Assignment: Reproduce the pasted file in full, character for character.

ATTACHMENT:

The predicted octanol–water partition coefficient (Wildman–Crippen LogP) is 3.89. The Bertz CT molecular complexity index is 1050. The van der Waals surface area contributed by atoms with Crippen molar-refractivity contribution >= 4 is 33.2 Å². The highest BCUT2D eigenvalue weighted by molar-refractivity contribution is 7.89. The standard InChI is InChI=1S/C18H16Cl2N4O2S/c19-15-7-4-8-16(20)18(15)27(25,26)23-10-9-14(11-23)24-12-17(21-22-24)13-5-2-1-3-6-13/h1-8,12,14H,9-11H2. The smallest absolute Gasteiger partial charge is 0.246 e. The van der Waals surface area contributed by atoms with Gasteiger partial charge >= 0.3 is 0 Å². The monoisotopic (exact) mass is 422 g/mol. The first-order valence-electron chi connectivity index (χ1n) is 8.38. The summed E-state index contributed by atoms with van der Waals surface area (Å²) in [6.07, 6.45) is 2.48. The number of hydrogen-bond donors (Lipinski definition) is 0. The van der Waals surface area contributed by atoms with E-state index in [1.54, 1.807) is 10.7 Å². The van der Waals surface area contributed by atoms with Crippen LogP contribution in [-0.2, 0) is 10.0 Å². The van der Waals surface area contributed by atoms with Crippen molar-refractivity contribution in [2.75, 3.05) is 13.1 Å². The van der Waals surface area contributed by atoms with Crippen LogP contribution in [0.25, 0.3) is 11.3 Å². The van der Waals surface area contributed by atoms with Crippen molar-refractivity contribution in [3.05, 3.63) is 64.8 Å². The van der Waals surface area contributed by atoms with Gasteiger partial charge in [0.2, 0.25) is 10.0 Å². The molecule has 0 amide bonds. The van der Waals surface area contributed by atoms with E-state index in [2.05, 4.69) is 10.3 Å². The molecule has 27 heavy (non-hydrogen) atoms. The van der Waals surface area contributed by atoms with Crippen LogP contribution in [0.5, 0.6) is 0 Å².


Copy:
The predicted octanol–water partition coefficient (Wildman–Crippen LogP) is 3.89. The Bertz CT molecular complexity index is 1050. The van der Waals surface area contributed by atoms with Crippen molar-refractivity contribution >= 4 is 33.2 Å². The highest BCUT2D eigenvalue weighted by molar-refractivity contribution is 7.89. The standard InChI is InChI=1S/C18H16Cl2N4O2S/c19-15-7-4-8-16(20)18(15)27(25,26)23-10-9-14(11-23)24-12-17(21-22-24)13-5-2-1-3-6-13/h1-8,12,14H,9-11H2. The smallest absolute Gasteiger partial charge is 0.246 e. The van der Waals surface area contributed by atoms with Gasteiger partial charge >= 0.3 is 0 Å². The monoisotopic (exact) mass is 422 g/mol. The first-order valence-electron chi connectivity index (χ1n) is 8.38. The summed E-state index contributed by atoms with van der Waals surface area (Å²) in [6.07, 6.45) is 2.48. The number of hydrogen-bond donors (Lipinski definition) is 0. The van der Waals surface area contributed by atoms with E-state index in [1.54, 1.807) is 10.7 Å². The van der Waals surface area contributed by atoms with Crippen LogP contribution in [-0.2, 0) is 10.0 Å². The van der Waals surface area contributed by atoms with Crippen molar-refractivity contribution in [2.75, 3.05) is 13.1 Å². The van der Waals surface area contributed by atoms with Crippen LogP contribution in [0.25, 0.3) is 11.3 Å². The van der Waals surface area contributed by atoms with Crippen molar-refractivity contribution in [3.05, 3.63) is 64.8 Å². The van der Waals surface area contributed by atoms with Gasteiger partial charge in [0.2, 0.25) is 10.0 Å². The molecule has 0 amide bonds. The van der Waals surface area contributed by atoms with E-state index in [2.05, 4.69) is 10.3 Å². The molecule has 27 heavy (non-hydrogen) atoms. The van der Waals surface area contributed by atoms with Crippen LogP contribution in [0.5, 0.6) is 0 Å².